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November 2016

Political and economic uncertainty takes its toll on the manufacturing sector

Published: Friday 18 November 2016

Business confidence in the manufacturing sector has fallen again, according to the latest Business Outlook Survey from Markit. When we last reported on confidence in the manufacturing sector in September, there were warnings from market experts and advisors that this lack of confidence was set to continue, as a result of exchange rate volatility and global political and economic uncertainty.

We warned that now, more than ever, manufacturers need to protect their profits from the risks that come with continued uncertainty and volatile currency markets. At the time, sterling was at a 30-year low against the US Dollar, and the figures in November paint a similar picture. David Johnson, Director at Halo Financial, commented:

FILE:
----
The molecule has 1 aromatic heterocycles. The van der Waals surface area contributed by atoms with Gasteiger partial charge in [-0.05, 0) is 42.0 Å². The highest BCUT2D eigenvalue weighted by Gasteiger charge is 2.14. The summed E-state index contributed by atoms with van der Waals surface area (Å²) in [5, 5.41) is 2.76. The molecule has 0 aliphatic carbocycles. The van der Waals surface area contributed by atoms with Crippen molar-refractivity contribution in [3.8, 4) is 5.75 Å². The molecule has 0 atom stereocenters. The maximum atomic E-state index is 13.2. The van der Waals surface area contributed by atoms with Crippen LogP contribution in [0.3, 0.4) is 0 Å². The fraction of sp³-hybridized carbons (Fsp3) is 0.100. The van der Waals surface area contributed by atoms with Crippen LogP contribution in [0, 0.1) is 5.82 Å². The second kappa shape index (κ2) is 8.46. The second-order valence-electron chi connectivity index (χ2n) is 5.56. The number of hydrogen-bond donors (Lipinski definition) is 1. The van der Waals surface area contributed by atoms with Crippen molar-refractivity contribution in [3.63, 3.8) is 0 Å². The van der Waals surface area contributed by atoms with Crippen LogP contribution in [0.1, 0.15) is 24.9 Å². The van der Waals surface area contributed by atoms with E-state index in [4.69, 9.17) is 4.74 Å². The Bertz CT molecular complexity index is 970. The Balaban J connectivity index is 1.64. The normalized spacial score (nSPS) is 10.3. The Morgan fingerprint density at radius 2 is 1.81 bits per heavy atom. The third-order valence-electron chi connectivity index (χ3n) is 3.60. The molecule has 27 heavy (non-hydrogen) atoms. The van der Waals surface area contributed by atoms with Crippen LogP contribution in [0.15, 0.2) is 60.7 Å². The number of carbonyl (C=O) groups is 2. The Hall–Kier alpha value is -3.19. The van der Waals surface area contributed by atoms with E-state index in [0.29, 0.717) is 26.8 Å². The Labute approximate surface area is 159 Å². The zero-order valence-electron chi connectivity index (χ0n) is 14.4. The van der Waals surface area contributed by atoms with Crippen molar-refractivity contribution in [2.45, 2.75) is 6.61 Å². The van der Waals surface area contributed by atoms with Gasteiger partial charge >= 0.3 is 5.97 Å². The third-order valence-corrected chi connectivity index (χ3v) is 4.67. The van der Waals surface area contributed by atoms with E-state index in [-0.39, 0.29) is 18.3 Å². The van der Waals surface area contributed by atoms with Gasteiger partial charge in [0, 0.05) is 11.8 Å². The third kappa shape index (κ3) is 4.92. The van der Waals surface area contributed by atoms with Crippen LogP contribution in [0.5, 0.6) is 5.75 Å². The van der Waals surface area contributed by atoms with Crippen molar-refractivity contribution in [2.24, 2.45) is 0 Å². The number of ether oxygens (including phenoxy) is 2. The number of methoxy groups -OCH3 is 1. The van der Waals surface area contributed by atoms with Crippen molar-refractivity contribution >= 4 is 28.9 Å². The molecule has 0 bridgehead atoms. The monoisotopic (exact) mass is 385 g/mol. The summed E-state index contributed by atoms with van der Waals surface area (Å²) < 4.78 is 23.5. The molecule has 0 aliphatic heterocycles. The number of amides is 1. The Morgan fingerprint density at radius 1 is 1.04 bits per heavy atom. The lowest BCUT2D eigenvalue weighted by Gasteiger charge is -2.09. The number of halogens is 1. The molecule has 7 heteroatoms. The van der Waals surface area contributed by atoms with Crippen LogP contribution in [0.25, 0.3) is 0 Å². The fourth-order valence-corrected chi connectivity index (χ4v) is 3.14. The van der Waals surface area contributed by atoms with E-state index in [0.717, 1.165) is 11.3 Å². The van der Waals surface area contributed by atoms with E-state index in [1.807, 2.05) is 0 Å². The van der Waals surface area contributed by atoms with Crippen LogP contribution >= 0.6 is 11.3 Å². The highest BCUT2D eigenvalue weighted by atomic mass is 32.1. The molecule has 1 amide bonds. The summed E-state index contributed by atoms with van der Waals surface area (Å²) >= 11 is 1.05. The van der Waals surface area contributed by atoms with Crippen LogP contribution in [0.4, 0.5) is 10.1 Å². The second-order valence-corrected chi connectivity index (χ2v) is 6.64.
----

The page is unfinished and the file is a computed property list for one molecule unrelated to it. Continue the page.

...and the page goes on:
“Difficult economic conditions mean that firms should shore up their currency activity to make much-needed savings in the current economic climate and build this into an ongoing business and risk management strategy. Preparation and planning are key to protect profits and performance.”

In September, the manufacturing industry confidence figures from the EEF and BDO survey showed that UK manufacturers’ average post-vote confidence was 5.24 out of 10, a drop from 6.37 before the referendum.